I am setting up a set of scan folders from a scanning copier device, and would like to know the best way to protect the folders (for each department) from moving or deletion, but yet still allow access for the users to modify (i.e. create/add/delete) the scanned files within the folder.

Structure is: Share Name > Departmental Folder > User files

The writing of the files initially is taken care of by a service account which has full control. We'd just like to ensure the users cannot accidentally delete the folder (which has already happened) containing all the files, etc.

This is for a Windows 2003 server, NTFS permissions.

Suggestions would be most appreciated.

  • I just want to add the following information for the sake of completeness, as it wasn't pointed out explicitly and we don't know the current state of Your configuration: For Your aim, it is advisable to create per department user groups and add the department users to their respective groups. Then You simply have to add the department user group in the advanced security permissions settings and configure it according Shaji's guideline. – deploymonkey May 17 '10 at 21:06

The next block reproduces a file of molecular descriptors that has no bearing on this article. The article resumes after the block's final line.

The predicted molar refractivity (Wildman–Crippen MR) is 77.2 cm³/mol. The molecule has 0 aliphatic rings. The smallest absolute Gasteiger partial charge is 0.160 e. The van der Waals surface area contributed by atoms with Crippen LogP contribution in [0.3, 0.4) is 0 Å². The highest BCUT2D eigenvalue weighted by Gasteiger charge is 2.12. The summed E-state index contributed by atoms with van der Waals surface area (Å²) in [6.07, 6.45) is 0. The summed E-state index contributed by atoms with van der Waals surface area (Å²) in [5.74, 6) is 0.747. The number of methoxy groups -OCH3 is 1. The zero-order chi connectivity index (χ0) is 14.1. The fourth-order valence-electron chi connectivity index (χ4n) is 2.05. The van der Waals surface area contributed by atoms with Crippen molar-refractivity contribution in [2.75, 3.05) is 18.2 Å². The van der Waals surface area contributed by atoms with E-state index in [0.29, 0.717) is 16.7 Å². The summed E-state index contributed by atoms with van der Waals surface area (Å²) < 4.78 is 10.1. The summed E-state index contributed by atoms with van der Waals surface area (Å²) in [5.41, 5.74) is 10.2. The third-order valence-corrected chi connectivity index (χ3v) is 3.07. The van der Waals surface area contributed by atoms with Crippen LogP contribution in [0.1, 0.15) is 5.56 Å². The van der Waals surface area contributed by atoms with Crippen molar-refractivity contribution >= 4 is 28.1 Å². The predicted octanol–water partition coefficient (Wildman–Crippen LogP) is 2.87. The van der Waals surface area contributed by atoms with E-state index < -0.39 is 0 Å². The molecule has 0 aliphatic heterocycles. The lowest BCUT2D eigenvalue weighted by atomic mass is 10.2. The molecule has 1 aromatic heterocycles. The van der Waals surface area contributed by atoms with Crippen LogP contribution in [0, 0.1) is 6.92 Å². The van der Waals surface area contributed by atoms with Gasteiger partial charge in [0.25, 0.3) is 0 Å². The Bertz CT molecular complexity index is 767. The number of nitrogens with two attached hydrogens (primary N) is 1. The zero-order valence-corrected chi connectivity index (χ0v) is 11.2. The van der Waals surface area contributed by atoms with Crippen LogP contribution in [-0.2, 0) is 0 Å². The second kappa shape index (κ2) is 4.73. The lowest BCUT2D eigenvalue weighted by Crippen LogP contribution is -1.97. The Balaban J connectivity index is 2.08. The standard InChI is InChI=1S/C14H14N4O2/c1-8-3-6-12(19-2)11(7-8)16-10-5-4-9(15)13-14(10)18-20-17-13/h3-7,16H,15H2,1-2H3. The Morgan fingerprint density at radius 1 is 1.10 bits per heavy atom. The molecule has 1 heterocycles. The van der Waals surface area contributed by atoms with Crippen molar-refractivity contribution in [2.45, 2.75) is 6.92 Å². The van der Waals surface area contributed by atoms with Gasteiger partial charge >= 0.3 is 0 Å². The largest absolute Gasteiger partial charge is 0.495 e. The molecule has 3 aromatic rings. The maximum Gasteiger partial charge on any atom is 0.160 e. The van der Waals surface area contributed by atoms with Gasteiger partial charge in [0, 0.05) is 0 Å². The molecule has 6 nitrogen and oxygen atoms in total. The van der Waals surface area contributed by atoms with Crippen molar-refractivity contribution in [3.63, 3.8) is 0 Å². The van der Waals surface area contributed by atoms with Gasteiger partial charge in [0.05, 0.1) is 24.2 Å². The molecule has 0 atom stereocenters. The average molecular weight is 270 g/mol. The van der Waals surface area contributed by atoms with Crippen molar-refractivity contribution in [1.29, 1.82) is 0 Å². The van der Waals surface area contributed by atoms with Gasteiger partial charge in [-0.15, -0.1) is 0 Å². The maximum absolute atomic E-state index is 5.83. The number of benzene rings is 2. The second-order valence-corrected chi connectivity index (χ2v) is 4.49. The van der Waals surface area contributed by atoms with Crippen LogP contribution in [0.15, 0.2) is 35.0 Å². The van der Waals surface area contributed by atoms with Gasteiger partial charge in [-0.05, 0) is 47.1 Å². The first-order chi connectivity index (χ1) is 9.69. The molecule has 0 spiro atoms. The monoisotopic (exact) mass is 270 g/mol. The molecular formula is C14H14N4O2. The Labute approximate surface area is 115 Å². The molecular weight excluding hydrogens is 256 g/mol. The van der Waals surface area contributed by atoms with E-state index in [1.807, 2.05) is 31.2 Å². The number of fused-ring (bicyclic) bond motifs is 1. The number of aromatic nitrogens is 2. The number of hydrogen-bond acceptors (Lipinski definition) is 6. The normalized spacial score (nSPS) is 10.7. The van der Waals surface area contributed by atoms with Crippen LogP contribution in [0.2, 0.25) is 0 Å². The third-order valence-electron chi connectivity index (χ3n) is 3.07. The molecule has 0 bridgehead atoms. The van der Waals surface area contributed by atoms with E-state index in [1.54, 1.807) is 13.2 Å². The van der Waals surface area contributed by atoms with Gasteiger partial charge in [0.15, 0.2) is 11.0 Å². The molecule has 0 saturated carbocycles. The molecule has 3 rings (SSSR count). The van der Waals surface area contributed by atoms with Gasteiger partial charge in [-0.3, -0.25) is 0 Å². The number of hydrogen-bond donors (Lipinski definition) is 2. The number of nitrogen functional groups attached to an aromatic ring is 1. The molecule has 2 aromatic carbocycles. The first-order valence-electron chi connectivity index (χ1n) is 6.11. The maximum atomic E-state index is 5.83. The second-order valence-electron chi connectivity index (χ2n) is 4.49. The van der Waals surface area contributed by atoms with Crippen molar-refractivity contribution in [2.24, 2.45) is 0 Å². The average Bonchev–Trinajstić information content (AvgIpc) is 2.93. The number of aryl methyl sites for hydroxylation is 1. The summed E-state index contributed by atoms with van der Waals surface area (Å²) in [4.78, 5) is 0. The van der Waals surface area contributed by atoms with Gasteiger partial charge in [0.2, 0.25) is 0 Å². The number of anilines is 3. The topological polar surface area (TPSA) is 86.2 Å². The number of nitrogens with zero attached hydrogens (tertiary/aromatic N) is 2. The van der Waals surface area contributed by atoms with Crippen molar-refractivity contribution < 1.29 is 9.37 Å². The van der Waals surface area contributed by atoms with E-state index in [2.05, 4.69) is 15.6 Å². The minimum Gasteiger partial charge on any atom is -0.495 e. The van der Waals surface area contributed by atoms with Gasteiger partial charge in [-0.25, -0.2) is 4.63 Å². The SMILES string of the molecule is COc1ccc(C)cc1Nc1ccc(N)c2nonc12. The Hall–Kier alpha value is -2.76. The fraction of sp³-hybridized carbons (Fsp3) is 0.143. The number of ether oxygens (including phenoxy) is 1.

This can be done by modifying the advanced security permissions of the folder and make sure that the users do not have the "Delete Subfolders and Files" and "Delete" permissions. The following rights should work:

  • Traverse Folder/Execute File
  • List Folder/Read Data
  • Read Attributes
  • Read Extended Attributes
  • Create Files/Write Data
  • Create Folders/Append Data
  • Write Attributes
  • Write Extended Attributes
  • Read Permissions

Here is useful article http://www.windowsecurity.com/articles/Understanding-Windows-NTFS-Permissions.html


I manage to resolve this by adding every domain account twice into the shared folder. One without delete permissions applied to the folders and subfolders, and one with delete permissions applied only to files!

Your Answer

By clicking “Post Your Answer”, you agree to our terms of service, privacy policy and cookie policy

Not the answer you're looking for? Browse other questions tagged or ask your own question.